On the Estimation of Long Range Sound Intensities by Ray Trace Methods.
Technical note no. 3,
METEOROLOGY INTERNATIONAL INC MONTEREY CALIF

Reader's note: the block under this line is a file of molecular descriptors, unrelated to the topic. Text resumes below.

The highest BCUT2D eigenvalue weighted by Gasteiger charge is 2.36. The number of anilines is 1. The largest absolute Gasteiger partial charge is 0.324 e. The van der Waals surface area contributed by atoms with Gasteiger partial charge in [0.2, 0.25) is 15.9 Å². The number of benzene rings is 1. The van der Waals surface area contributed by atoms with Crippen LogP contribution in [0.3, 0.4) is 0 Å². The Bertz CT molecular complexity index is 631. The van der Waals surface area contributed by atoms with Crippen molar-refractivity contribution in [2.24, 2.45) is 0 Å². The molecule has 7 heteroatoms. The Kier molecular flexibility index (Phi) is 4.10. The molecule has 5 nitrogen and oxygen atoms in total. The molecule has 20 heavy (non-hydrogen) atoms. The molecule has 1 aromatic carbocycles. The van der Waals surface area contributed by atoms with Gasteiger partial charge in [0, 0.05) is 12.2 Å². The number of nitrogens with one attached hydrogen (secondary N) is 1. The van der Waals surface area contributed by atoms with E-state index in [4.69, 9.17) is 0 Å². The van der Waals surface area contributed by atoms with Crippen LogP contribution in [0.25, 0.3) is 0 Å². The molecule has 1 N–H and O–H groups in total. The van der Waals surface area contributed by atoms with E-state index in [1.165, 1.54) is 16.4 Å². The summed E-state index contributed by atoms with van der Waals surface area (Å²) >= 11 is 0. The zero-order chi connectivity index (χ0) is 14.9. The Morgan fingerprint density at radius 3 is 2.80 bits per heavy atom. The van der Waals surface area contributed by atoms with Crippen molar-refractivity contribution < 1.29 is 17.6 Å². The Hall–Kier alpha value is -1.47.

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The problem of calculating ray trace intensities at short range is relatively simple when a few particular ray paths from the source to the receiver are known. Our interest here is in the larger ranges, i.e., ranges much greater than the skip distances. Diffraction, scattering and the changes of the velocity profiles over the large range make it convenient, even a necessity, to regard the ray paths as being distributed over a region of the ocean. To avoid argument, it is agreed that the particular ray paths from a source position to a receiver position, regardless of the ray, can be calculated for a sound velocity profile over the path. Temporal changes and lack of exact knowledge of the sound velocity profile make this deterministic problem a futile exercise. The ray tracing procedure will be used primarily to determine the aperture at the source and the distribution of the energy in the region of the receiver. Hence, the average sound intensity can only be estimated.